Vol.6 No.8 DoM Gospel Reflection
31st Sunday Ordinary Time–October 25, 2016
Luke 19: 1-10
Many biblical scholars present the story of Zacchaeus as the radical conversion of an obvious sinner. The chief tax collector was a wealthy man who cared little for victims of oppression or injustice until his encounter with Jesus. The Pharisees, seeing him as an enemy collaborator, are once again grumbling about the company Jesus keeps. Recent interpretations have tended to view Zacchaeus, however, as the victim of undeserved scorn and suggest that his conversion was already under way before the scene we hear about today. According to biblical scholar John J. Pilch, when Zacchaeus speaks of giving half of his possessions to the poor, it is in the Greek present tense, which suggests not a one-time, future action, but an ongoing, customary act. Even though use the future tense in most translations (like ours, which uses “shall”) is grammatically possible, the present tense is more plausible, according to Pilch. And Zacchaeus says “IF I have extorted anything from anyone,” which in the Greek suggests that he has not consciously done so, but if he discovers that he has ever inadvertently defrauded anyone, he pledges to restore it by 400 percent. Jewish law only required repayment of 120 percent.
My point here is that while Zacchaeus is perceived as a grave sinner, Jesus in fact reveals the truth to the people of Jericho about a man who gave alms and showed concern for the welfare of others. The Pharisees and crowd have misjudged Zacchaeus and are proven wrong.
This passage in Luke’s gospel is the only time the name “Zacchaeus” appears in the New Testament. It appears in only one other place in the Bible: the last book of the Old Testament, 2 Maccabees. In Hebrew, the word from which the name is formed means “clean, pure, innocent.”
Zacchaeus, may not have been entirely “clean, pure, and innocent ” before his encounter with Jesus, but Jesus knew Zacchaeus’ heart. The conversion process may have already begun, but it took the encounter with the living Jesus to make possible his salvation.
Two things that struck me in this gospel for Sunday: first, Zacchaeus’ childlike abandon in seeking to “see who Jesus was”; and second, Jesus’ way of always lifting up, loving and showing mercy to sinners, be they tax collectors, adulterers, or cowards.
When was the last time you climbed a tree? Jesus was journeying with his disciples to Jerusalem, and intended to pass through Jericho without stopping. Zacchaeus was “seeking to see who Jesus was.” There was a crowd, making it hard for him to see Jesus, and the presence of that crowd also meant that Zacchaeus, by running ahead and climbing a tree, was subjecting himself to possible scorn and ridicule. Recall that in the previous chapter of Luke (Lk 18:17), Jesus says, “Amen I say to you, whoever does not accept the kingdom of God like a child will not enter it.” That chapter of Luke continues with a story of a rich ruler who refuses Jesus’ invitation because he can’t give up his wealth and power. This is followed by the saying about the near impossibility of the wealthy getting to heaven. Zacchaeus, unlike the rich ruler in Lk 18, had a childlike desire to seek the truth by whatever means were necessary. Jesus inspires the conversion that leads to salvation, but we must be childlike, uninhibited, and unafraid to answer the invitation.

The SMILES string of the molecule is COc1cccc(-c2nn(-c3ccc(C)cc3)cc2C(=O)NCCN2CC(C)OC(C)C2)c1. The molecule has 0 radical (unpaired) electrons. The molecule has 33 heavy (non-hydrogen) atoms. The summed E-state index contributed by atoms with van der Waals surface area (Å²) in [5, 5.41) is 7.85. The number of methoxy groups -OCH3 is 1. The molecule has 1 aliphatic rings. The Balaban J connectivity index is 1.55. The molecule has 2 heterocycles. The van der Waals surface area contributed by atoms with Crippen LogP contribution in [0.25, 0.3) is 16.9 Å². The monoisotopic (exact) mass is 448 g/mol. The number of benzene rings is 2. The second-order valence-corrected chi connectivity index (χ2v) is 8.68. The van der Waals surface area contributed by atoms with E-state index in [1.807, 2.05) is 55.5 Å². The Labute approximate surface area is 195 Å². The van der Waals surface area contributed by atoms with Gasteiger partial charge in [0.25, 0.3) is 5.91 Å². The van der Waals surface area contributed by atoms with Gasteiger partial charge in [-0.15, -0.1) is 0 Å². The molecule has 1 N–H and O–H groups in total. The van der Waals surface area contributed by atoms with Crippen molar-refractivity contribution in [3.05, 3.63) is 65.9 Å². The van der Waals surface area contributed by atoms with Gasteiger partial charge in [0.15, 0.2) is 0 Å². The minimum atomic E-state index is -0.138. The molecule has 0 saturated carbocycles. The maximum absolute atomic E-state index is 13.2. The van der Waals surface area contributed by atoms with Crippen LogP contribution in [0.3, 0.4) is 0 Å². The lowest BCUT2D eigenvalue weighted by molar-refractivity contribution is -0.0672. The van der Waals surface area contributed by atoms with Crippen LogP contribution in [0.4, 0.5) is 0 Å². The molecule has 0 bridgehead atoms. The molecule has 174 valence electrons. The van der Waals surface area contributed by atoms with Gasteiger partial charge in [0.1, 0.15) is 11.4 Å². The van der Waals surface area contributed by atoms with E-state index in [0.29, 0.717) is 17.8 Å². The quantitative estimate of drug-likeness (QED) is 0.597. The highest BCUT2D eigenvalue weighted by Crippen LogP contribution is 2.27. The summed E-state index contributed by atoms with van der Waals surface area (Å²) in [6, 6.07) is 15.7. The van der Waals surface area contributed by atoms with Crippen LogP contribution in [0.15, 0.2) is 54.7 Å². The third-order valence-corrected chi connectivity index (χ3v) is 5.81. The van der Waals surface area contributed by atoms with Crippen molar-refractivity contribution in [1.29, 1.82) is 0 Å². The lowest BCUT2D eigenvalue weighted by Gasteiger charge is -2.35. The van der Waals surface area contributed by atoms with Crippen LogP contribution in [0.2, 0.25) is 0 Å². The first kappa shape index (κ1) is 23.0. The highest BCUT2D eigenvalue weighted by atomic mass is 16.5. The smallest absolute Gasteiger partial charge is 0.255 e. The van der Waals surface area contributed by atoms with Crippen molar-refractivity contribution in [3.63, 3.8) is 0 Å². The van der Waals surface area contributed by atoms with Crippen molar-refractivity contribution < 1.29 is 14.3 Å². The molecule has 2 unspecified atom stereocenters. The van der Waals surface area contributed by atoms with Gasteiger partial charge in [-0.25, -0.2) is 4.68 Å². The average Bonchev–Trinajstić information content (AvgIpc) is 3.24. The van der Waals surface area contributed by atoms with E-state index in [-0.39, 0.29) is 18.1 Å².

How can we be more childlike in seeking Jesus every day? It must have been shocking and scandalous for the people of Jesus’ time when they observed how he treated sinners. We need to be reminded of this more often! God overlooks our sins so that we might repent and change. It’s no less puzzling to us now than it was to the contemporaries of Jesus, because by human standards, infinite mercy makes no sense.
Listen to how beautifully Sunday’s first reading from the Book of Wisdom (Wis 11:22-12:2) describes God’s infinite mercy:
…But you have mercy on all, because you can do all things;
And you overlook people’s sins that they may repent.
For you love all things that are
And loathe nothing that you have made;
For what you hated, you would not have fashioned…
(I can’t help but imagine the influence this may have had on Pope Francis!) It concludes,
…Therefore, you rebuke offenders little by little,
Warn them and remind them of the sins they are committing,
That they may abandon their wickedness and believe in you, O Lord!
“Gospel” means “good news,” not “good suggestions for how to attain salvation.” The gospels don’t tell us what we should do, but what God has already done for us, and continues to do for us always. He has, by creating us, bestowed on us the gift of inherent dignity. But thanks to the fall, we all also have this tendency to sin.
If God’s attitude toward every created thing is love, do we reflect that attitude in our treatment of creation? Our neighbor?
Jesus came “to seek and save what was lost.” Let us follow Zacchaeus’ example: seeking the Lord with child-like abandon; recognizing our sins; accepting His mercy, and going home with him.